Battling the Locomotive

When a Home Depot opened near Fred’s Curb Hardware in December, General Manager Lane Weinman saw business drop by almost 15%. But Weinman says his losses might have been double that if months before he hadn’t started remaking his store. The overhaul didn’t come without hardships, but Weinman credits the face-lift with helping to recover his losses and even post the year’s first gain last month. Weinman was interviewed by freelance writer Stephen Gregory.

Typically, every three to five years we try to do something to make the store more appealing, like repaint or add new colors. However, the last time coincided with us finding out in February [1996] that a Home Depot would be moving into the area. We figured we had to do more than just repaint.

At that time, our merchandise was not effectively displayed in departments or groups, so you couldn’t easily find items. The aisles and the general layout of the store were very confusing. It felt very cramped and didn’t have an inviting feel for shoppers. The store started to have a worn-down look, so that some people would drive by and actually think it was closed up.

We began working on the make-over in June of ’96. The first phase was to hit the outside. The main priority was to get it done and finished so that we would have a beautiful presentation before we started working on the inside. We wanted to make sure the new facade was up prior to Home Depot opening.


The problem with doing the outside was that we had to take all the signage off the building. We were concerned that people were going to start thinking that we were out of business. And that happened. From day one we were fielding a flurry of calls from people saying, “Hey, we’re sorry to see you close.” We wanted to minimize that by completing the outside in a very quick fashion. We did the work ourselves and spent pretty much every available hour working on that. It took about 2 1/2 months.

The inside presented a totally different problem because we were going to be ripping up the entire store. Aisles would be changing, and it was impossible for us to do it without unloading each rack of merchandise. We were worried that customers wouldn’t be able to find the merchandise.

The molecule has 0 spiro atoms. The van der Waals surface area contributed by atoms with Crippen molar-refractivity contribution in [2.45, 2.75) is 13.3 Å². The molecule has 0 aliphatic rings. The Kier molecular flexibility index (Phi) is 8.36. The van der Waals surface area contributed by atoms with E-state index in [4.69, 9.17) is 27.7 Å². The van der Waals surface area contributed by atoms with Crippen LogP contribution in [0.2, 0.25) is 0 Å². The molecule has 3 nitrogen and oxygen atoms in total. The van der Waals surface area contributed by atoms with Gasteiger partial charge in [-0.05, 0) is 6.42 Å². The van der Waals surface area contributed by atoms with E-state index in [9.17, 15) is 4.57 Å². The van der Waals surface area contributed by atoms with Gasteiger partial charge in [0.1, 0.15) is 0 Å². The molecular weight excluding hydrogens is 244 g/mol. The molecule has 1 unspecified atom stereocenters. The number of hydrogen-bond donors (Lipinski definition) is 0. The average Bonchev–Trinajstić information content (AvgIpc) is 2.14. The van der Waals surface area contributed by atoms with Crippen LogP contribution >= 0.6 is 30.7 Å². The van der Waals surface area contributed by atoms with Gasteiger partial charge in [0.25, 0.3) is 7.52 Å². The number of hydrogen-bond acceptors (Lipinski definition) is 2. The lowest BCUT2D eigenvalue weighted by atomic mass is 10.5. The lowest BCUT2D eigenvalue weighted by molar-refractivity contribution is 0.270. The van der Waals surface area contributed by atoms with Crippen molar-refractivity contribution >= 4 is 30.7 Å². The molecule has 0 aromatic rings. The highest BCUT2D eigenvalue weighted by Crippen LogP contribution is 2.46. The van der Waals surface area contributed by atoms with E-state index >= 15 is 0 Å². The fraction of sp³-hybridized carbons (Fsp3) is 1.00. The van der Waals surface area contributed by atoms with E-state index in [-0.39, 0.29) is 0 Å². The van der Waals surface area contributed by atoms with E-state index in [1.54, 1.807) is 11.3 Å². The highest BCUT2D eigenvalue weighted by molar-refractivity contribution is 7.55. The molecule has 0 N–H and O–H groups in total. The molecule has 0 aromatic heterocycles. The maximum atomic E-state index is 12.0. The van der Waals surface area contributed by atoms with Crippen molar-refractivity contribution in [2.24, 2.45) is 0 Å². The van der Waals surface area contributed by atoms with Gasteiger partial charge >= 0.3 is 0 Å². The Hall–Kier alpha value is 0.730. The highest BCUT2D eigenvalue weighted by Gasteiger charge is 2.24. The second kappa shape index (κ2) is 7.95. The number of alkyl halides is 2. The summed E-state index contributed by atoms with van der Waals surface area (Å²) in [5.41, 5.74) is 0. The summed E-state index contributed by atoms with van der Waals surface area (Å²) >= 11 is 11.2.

The way we solved that problem was doing the vast majority of the work at night. We were working double shifts. We used to have three long aisles, and what we wanted to do was make shorter aisles and have them going the other way. But once we did that, everything was in total disarray. We had to go through and redepartmentalize everything, and that went on both day and night for several months.

Everyone who came into the store basically had to receive assistance. There was just no way they were ever going to find anything on their own. To overcome that, we brought on a couple of part-time people to work the cash registers to get my normal full-time people onto the sales floor to help customers. We were really concerned that if people came in and got too aggravated that they would leave, and that may be a customer lost for good.

One of the biggest boosts we got from the remodeling was that the customers’ impression of us went up a great deal. At a time when most stores were kind of holding their head in their hands and saying, “Oh, my God, Home Depot’s coming,” we were saying, “OK, yeah, they’re coming, but who cares?” We’ve been here for 30 years, and we’re going to be here for another 30 years. We realized there was room to improve, and we took the bull by the horns.

At A Glance

* Company: Fred’s Curb Hardware

* Owners: lane, Fred and Dianne Weinman


* Location: 4583 Melrose Ave., Hollywood

* year founded: 1965

* Number of employees: 14

* Annual revenue: $990,000